What if you took eleven directors, threw them into a blender, and added just a dash of John Carpenter (and then poured in the rest of the bottle? You’d get Tales of Halloween—an anthology film in the grand tradition of Creepshow or Trick ‘r Treat. You know what else? You should watch those instead.
I won’t bother with the plot but given the ten segments and the 90-minute running time, you can imagine these are fairly brief tales. Normally, that might seem an advantage. No one segment has to bare the workload like in a similar film that might feature just three segments. The problem here is everything seems underdeveloped. Some are more vignettes than actual stories. That wouldn’t seem to matter in a horror film where story is rarely the focus, but here it just means gore without the time to build tension. If gore is what you’re coming to Tales for, then you will not be disappointed.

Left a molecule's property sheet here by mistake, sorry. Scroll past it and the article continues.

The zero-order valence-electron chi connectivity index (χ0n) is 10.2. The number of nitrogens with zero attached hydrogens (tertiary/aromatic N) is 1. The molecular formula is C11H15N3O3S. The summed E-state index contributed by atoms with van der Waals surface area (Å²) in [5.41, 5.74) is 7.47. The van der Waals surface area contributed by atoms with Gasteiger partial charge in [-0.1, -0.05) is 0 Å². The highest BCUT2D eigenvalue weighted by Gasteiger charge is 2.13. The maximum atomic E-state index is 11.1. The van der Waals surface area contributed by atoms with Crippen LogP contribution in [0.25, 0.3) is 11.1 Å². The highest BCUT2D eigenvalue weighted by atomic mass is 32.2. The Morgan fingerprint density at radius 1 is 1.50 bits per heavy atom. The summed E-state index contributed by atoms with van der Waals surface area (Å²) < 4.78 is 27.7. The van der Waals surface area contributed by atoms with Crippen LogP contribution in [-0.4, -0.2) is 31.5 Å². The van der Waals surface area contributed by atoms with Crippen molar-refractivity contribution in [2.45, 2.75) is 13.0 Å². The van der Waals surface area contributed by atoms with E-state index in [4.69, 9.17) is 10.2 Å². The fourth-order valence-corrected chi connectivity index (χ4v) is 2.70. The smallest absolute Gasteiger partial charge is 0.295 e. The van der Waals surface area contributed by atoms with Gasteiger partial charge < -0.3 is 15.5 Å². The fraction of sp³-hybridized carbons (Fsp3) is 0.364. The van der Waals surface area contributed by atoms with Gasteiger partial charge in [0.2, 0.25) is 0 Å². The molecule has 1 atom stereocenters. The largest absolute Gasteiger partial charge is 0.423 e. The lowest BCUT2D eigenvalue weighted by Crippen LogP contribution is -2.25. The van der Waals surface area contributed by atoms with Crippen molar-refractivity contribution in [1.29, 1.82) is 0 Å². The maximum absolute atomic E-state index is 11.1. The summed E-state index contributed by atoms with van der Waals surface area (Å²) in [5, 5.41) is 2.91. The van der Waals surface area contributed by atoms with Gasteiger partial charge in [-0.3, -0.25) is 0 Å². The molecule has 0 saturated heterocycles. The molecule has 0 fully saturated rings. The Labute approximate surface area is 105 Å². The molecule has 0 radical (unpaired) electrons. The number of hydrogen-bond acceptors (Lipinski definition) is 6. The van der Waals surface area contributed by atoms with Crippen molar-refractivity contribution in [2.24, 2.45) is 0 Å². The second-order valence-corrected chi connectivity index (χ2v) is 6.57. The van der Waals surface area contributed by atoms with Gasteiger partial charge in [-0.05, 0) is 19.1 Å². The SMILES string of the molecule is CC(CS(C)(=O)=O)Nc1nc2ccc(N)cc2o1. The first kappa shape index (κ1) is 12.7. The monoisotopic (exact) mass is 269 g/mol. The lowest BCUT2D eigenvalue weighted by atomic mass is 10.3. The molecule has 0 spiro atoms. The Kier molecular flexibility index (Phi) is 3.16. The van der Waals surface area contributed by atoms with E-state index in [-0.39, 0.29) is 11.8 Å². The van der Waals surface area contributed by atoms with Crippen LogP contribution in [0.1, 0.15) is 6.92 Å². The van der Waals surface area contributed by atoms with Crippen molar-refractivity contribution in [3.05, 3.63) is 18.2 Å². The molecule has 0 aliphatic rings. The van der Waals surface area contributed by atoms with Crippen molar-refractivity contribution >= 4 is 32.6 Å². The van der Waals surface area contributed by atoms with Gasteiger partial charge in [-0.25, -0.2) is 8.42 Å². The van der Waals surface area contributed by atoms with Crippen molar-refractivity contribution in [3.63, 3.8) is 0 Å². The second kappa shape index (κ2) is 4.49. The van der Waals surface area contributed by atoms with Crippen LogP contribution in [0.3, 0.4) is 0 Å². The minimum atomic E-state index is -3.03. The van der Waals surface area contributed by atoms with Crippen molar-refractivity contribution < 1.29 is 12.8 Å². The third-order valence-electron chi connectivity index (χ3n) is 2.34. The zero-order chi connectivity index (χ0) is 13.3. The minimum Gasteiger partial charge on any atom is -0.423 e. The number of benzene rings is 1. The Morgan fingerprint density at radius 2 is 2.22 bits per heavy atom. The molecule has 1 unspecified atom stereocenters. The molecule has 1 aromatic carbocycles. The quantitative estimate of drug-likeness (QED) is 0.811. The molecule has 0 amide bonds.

There’s some heavy homage paid to John Carpenter, as well. Adrienne Barbeau echoes her role as a radio DJ with a velvety voice. A kid leaves a Carpenter bar on his bedroom floor. A trick-or-treater is seen wearing a Snake Plissken. That’s all cute and had the rest of the film featured homages in structure and style it might have worked. Instead, one story features a boy who eggs a house only to discover a demon resides there. The demon then forces him out on a night of terror that includes, get this, firing a handgun at other kids. It’s tasteless, but more the problem is that it isn’t particularly scary nor fun. The twist at the end is also fairly telegraphed, which seems even weirder. Maybe take the three best segments and workshop them a bit next time?